* Close family members  — including husbands  — often actively discourage breastfeeding. "My family was not supportive of breastfeeding," says Springfield, Ohio, mom Julie Nourse. "I was constantly asked when I was going to quit." Some breastfeeders heard criticism from those they turned to for advice: "My husband's aunt told me that you only nursed your baby if you couldn't afford formula," says Danyell Rager of Gambier, Ohio. And still others heard it from the spouse they counted on to support them no matter what. "My husband would probably have preferred that I formula-feed our children," writes Sherry Kennedy of Vandenberg Village, California. "Most women probably give in to their husband's wishes; I did not." Husbands, the women tell us, disapprove of breastfeeding for two reasons: They fear that it will mean a change in their sexual relationship with their wife, and they fear being left out of the mother-baby dyad that forms with exclusive breastfeeding.

* Many think breastfeeding is gross. "I know people who think breastfeeding is disgusting," writes Lackawaxen, Pennsylvania, mom Deborah Seid. Cincinnati mom Jill Eysoldt remembers a friend looking at her "like I was some pre-civilized cave woman. She said breastfeeding was so gross, and she couldn't believe people did that." (Again "that"  — as if people can't even bring themselves to say the word "breastfeed"!)

* Public breastfeeding is still not accepted. "Even though it is the most natural thing, it's socially unacceptable to nurse a baby or toddler in public," writes breastfeeding mom Rita Ester of Baton Rouge, Louisiana. Breastfeeders tell us they've had people stare at them and give them dirty looks when they nurse in public, forcing them to cover themselves and their baby with blankets or coats or turn their back to those around them  — even when they were with friends. But perhaps the saddest and most telling story is the one we heard from a New Jersey reader who, after nursing her baby in a restaurant, was approached by another female patron. "I wouldn't change my baby's diaper in public," sniffed the other woman, "so why would you do that?" Yes, "that"again  — in this context, telling us that some people think of breast milk as being akin to bodily waste.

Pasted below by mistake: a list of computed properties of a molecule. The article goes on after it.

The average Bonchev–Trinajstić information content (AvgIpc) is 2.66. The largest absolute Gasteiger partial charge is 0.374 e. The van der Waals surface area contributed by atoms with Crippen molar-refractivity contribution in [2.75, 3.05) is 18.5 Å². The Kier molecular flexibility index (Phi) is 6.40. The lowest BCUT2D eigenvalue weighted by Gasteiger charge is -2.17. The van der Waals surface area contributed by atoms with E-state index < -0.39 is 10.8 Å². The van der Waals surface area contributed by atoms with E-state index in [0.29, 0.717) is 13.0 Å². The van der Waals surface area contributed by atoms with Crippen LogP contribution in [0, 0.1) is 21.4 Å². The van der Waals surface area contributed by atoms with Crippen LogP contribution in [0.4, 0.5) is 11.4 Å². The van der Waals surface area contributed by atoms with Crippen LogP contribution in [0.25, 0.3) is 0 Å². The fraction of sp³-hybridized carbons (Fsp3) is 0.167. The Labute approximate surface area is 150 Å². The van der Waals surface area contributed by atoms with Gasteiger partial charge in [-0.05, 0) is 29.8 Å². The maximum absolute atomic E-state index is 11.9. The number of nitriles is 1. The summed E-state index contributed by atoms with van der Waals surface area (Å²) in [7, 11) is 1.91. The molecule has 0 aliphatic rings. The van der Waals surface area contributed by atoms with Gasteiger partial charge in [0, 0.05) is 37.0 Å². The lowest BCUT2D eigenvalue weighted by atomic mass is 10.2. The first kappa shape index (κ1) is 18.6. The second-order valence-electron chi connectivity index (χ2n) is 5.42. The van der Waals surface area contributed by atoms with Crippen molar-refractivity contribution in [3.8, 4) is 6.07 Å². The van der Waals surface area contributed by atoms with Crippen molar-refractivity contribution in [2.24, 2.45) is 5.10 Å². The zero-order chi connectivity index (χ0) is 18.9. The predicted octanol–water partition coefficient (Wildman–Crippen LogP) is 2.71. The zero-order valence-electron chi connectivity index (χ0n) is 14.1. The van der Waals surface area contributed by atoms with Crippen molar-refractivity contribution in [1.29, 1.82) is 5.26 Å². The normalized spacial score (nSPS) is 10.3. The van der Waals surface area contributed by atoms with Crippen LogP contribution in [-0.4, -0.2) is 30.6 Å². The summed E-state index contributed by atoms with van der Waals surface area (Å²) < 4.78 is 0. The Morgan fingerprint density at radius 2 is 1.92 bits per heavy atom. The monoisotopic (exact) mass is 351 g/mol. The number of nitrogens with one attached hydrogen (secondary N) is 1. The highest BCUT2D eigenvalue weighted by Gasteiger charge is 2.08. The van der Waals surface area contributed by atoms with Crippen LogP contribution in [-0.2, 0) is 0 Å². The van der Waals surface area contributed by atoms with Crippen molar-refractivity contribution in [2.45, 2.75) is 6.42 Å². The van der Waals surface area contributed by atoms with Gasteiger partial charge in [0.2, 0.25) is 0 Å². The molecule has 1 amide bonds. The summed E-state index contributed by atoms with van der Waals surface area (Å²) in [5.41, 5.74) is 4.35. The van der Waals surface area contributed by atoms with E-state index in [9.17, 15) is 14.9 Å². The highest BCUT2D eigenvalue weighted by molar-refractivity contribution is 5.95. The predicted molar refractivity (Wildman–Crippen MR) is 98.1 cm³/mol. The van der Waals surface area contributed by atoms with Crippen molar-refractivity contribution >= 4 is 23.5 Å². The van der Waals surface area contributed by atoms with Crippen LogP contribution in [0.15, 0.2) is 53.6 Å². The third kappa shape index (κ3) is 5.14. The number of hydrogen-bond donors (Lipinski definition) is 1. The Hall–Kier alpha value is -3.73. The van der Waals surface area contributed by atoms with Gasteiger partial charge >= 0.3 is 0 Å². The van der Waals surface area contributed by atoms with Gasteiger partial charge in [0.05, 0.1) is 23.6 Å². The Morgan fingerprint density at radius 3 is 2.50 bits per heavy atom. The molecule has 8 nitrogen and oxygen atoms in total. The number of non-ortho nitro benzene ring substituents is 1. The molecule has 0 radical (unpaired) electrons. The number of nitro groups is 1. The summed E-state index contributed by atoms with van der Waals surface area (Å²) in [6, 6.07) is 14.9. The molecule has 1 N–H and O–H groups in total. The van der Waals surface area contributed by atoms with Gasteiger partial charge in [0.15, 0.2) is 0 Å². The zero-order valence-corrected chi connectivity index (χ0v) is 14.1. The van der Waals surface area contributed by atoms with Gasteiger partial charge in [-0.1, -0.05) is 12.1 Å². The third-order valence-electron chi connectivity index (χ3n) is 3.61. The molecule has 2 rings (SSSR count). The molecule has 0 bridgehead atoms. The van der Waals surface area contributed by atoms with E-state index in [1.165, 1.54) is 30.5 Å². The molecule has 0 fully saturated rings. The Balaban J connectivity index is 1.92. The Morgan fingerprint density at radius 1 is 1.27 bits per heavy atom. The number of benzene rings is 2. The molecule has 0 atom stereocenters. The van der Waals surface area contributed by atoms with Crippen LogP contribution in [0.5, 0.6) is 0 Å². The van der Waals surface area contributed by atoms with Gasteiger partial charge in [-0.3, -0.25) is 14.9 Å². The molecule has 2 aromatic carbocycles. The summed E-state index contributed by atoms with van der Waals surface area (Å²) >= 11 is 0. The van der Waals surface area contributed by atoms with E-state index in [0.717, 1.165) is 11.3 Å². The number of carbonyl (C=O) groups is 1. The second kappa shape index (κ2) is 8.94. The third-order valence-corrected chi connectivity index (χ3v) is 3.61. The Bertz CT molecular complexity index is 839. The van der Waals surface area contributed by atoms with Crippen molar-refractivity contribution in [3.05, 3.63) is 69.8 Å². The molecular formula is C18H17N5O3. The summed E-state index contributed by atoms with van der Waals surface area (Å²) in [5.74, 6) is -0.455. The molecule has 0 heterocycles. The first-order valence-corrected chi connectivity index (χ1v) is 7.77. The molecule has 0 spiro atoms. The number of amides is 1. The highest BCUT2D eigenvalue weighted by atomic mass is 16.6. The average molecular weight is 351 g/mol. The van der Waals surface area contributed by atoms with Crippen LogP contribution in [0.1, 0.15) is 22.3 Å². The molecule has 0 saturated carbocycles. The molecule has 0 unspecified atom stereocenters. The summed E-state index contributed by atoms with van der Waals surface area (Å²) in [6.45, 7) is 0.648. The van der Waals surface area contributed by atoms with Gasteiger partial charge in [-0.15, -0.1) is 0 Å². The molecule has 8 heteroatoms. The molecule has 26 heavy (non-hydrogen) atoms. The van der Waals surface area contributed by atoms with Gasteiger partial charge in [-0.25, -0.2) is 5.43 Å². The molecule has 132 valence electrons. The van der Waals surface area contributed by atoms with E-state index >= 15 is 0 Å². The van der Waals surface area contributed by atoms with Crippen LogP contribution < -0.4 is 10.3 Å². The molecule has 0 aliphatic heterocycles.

* Working moms who breastfeed get little support from their employers. "When it came to accommodating my desire to pump at the office, my company installed a plug in the handicapped bathroom for me," writes Jennifer Tickell of Houston, Texas. "My desire to continue breastfeeding was strong enough for me to ignore that I had to walk to the bathroom through a room full of men with my Medela case in hand." We also heard from moms who've been reduced to pumping in taxis on the way to business meetings and women who pump in the car on the way to work, trying to focus on the road while hoping their fellow commuters won't notice. "I told a friend how busy I was traveling for work and trying to manage breastfeeding and pumping," says a breastfeeding mom in New York City, "and she responded with 'You are crazy. Why don't you just stop that nonsense already?' Some friend, huh?" And Kay LaRosa of Springfield, Illinois, says, "I've heard of people who had to pump in the janitor's closet at their office  — and had the janitor walk in!"

* Americans are extremely intolerant of long-term breastfeeding. Despite studies that have shown long-term breastfeeding to be beneficial to both mother and child, it's too often looked at as aberrant behavior. "After a couple of months, it's time to wean," states formula-feeding mom Christina Rohrer of East Petersburg, Pennsylvania. Marcelle Kinney says that people are "shocked" that she's still breastfeeding her 17-month-old. As Jill Eysoldt, who breastfed her child for 18 months, says, long-term breastfeeding moms are almost seen as perverts. "Someone once said to me that breastfeeding after a year is more for the mom's enjoyment than for the child's benefit," she says.

* Even some health-care providers aren't encouraging breastfeeders to persevere. Though we believe that most doctors support breastfeeding, some, we learned, clearly do not. One mom told us of an emergency room physician treating her for a urinary tract infection who got angry when he had to find an antibiotic that was compatible with breastfeeding. "My son was only seven months old, and this doctor wanted to know why I hadn't weaned him yet," she writes.

What's going on here is patently clear. Support for breastfeeding exists in an ivory tower, and it is years, perhaps even decades, away from reaching the grass roots. Breastfeeding women feel they are in a distinct, downtrodden minority  — and they are right. According to the 1999 Mothers Survey conducted by formula manufacturer Ross Products Division, Abbot Laboratories, only 30 percent of women are still breastfeeding by the time their baby is 6 months old. Because breastfeeding is not the norm, and has not been for many years, deep veins of prejudice and disapproval surround it.

5. This lack of support for breastfeeders is often why moms choose to formula-feed…

"Breastfeeding isn't right for me," said 87 percent of the formula-feeders. Why? The number one reason: "inconvenience" (65%). These moms had to go back to work, where breastfeeding was difficult if not impossible. "We own a business and I don't know when I would have had time [to breastfeed]," says Lenox, Iowa, mom Courtney Brown, who, like many women, realized she wouldn't be in a breastfeeding-friendly environment once her baby was born. "I did not breastfeed my first child because people were not supportive and I had to go back to work after eight weeks," says Karly McCutchan of Dumas, Texas. Most women receive a maternity leave of only six to eight weeks, barely enough time to learn how to breastfeed and become comfortable with it.